21. Graham Mertz, Wisconsin QB. For one game last fall, Mertz was a legend in the making—he completed 20 of 21 passes for 248 yards and five touchdowns against Illinois. That produced a gaudy 273.01 efficiency rating, one of the highest ever for a QB making his first college start. Then COVID-19 complicated the Badgers’ season, and Mertz looked like a much more mortal QB thereafter: four touchdown passes, five interceptions and all single-game efficiency ratings less than 150. The 2021 Mertz should benefit from the Jalen Berger–Chez Mellusi running back tandem, but he’ll need some wideouts to step up.

22. Noah Cain, Penn State RB. He was injured on the Nittany Lions’ first offensive possession of 2020 and missed the rest of the season, a blow Penn State’s offense never really recovered from. The previous year, Cain set a freshman school record with eight rushing touchdowns—more than Saquon Barkley, Curt Warner, D.J. Dozier, Evan Royster or anyone else. A healthy and durable Cain (he also missed three games in 2019) could be quarterback Sean Clifford’s best friend.

23. Will Levis, Kentucky QB. The Wildcats’ new starter alarmed the nation with a video showing himself eating a banana with the peel intact. His UK bio says his “dream job is to be stay-at-home dad with a wife who earns six figures.” It also says he prepares for games by “listening to pre-2012 Justin Bieber” and declares himself a very good singer. Next, we’ll see whether Levis is a very good quarterback. Kentucky hasn’t had one in years but has brought in a new coordinator to modernize the passing game. That’s where Levis comes into play—if the Penn State transfer is good enough.

24. Romeo Doubs, Nevada WR. If you want a big-play guy to watch, Doubs is it. He had the most plays in the nation from scrimmage of 50-plus yards last season with seven, and they all came in a four-game rampage from Oct. 31 to Nov. 21. He also had the winning touchdown in overtime in the season opener against Wyoming. Only two returning receivers had more yards than Doubs’s 1,002 in 2020, and he played in two fewer games than they did. Quarterback Carson Strong is understandably the headliner for the Wolf Pack, but Doubs is Strong’s deep threat.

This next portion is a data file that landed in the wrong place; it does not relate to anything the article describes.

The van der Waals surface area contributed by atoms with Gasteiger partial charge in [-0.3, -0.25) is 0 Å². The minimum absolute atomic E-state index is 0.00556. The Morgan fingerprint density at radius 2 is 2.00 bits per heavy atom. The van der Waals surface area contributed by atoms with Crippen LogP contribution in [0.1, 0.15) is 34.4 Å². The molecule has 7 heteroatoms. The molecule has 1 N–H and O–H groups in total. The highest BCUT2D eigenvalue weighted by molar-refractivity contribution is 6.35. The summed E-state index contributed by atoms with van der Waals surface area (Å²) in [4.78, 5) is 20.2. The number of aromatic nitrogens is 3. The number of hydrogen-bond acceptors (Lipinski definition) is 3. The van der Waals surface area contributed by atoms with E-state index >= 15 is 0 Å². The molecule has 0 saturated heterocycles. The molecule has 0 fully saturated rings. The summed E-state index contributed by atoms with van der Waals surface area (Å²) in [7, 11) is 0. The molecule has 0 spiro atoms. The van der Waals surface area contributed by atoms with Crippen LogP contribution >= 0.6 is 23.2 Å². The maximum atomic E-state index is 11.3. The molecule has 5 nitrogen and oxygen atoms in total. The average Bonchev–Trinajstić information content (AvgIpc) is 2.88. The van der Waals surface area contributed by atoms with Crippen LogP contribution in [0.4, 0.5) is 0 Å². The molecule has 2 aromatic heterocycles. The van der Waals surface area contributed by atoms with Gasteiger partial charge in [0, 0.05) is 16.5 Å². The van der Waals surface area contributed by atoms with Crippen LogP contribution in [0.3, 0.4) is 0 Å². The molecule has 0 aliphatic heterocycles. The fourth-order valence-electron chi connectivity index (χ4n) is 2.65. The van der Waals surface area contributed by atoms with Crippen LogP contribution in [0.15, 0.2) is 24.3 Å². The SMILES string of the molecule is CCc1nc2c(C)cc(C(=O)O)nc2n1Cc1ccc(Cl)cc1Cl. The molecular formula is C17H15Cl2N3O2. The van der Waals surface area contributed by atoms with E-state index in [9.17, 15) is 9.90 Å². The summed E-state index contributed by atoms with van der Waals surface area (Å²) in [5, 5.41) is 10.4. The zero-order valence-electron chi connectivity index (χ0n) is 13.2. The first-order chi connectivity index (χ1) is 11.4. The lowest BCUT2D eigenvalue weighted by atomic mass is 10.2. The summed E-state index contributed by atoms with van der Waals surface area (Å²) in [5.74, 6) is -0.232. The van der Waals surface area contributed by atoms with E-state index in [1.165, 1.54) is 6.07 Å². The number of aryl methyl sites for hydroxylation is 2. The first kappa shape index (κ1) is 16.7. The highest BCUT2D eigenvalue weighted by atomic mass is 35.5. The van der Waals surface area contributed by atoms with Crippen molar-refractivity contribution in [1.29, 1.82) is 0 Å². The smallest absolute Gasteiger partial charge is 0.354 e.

25. Bumper Pool, Arkansas linebacker. Start with the name: James Morris Pool became Bumper James Morris Pool when he turned 16 and legally adopted the nickname his father gave him shortly after birth. It’s a perfect moniker for a linebacker from the state of Texas who likes to hit people. He’s also got the game to back it up, ranking as the Southeastern Conference’s leading returning tackler at 11.22 per game last season.

JUST MISSED THE LIST: Dillon Gabriel, UCF QB; Matt Corral, Mississippi QB; Tyler Linderbaum, Iowa center; Garrett Wilson, Ohio State WR; Isaac Rex, BYU tight end; Aron Cruickshank, Rutgers receiver/returner; Aidan Hutchinson, Michigan, DE; Jarek Broussard, Colorado RB; Jack Coan, Notre Dame QB; Jordan Davis, Georgia defensive tackle; Will McDonald IV, Iowa State DE; Ahmad “Sauce” Gardner, Cincinnati CB; Dorian Thompson-Robinson, UCLA QB; Noah Sewell, Oregon LB; Yo’Heinz Tyler, Ball State WR.